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Greetings,

My mom is 80 and has been taking automatic monthly RMD's from her traditional IRA, up until April 2 this year. When we found out about the RMD suspension for 2020, we stopped the automatic withdrawals. From what I can tell, she has until July 15 according to the CARES Act to re-deposit one (or some?) of these withdrawals. She has not done any sort of rollover within the past 12 months.

I have a few questions, as the info I find online often seems confusing and/or contradictory.

1) She took $5K monthly distributions, which were initiated by her brokerage on 1/2, 1/31, 3/2, and 4/2. The distribution initiated on 1/31 was not deposited in her checking account until 2/3. Would that distribution qualify to be re-deposited?

2) How many of her $5K distributions can be re-deposited? Is it only one, or is it potentially the February, March, and April distributions?

3) She has a Roth IRA account, which she has never funded. Would she be allowed to roll over some portion these RMD withdrawals into her Roth? If so, what would be the maximum? (She is retired, by the way.)

Any information or feedback is very much appreciated!!!

Todd
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Let me narrow down my question a bit.

My mom (age 80, retired) took RMD distributions from her traditional IRA on March 2 ($5000) and April 2 ($5000), before we realized RMD's were suspended for 2020.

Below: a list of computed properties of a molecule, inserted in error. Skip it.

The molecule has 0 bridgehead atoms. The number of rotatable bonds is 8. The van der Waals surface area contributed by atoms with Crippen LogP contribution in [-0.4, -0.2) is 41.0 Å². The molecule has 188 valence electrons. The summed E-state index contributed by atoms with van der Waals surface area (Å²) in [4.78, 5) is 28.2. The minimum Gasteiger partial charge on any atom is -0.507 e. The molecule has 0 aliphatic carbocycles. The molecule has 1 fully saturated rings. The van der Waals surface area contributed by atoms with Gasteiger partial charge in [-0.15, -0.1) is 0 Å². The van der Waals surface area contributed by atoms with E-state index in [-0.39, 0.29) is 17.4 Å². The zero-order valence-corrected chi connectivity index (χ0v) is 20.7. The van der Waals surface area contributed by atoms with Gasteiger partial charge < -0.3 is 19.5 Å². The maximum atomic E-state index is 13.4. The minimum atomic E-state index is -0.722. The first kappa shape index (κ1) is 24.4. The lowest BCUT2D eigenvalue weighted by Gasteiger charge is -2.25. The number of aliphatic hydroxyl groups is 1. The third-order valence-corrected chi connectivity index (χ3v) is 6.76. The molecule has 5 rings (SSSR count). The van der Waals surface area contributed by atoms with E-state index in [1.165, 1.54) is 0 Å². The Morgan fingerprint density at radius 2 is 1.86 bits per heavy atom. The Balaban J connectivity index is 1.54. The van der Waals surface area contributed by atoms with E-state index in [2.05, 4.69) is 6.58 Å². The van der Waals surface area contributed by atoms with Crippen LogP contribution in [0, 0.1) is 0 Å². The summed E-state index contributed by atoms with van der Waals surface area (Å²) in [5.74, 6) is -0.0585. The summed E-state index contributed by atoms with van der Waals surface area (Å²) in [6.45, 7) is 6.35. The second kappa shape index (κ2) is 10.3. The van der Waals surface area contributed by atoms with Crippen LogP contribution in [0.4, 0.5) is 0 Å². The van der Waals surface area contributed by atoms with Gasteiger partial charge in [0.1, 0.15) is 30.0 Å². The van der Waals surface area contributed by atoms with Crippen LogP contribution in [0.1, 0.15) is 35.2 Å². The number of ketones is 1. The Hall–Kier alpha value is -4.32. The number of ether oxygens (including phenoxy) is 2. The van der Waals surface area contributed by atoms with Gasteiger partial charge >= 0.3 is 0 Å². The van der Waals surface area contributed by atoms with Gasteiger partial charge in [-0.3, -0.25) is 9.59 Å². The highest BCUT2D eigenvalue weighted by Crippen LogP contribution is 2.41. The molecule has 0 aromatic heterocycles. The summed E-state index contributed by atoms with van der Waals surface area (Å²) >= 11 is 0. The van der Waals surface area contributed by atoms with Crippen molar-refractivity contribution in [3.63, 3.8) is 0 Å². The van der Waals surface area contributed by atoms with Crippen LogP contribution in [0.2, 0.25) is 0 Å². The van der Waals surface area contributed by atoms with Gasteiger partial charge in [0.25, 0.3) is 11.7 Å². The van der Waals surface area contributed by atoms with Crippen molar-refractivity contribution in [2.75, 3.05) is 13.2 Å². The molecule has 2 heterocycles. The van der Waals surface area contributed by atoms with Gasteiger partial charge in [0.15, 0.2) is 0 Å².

Based on the CARES Act, if she rolls over the entire $10,000 into her Roth IRA before July 15, is it true she will not have to report the $10,000 as income in 2020?

Thank you!

Todd
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Based on the CARES Act, if she rolls over the entire $10,000 into her Roth IRA before July 15, is it true she will not have to report the $10,000 as income in 2020?

No, it's not true. She will have to account for the income as a conversion.

AJ
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if she rolls over the entire $10,000 into her Roth IRA before July 15, is it true she will not have to report the $10,000 as income in 2020?

No.

At the core, you're talking about taking money from a traditional IRA and putting it into a Roth. That would be a conversion and is a taxable event. The CARES act will not affect this.

--Peter
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Thank you AJ and Peter for your replies!

Does the CARES Act allow my mom to return the $10,000 ($5000 RMD on 3/2 and $5000 RMD on 4/2) back to the traditional IRA by July 15 and not have to include the $10,000 as 2020 income?

Todd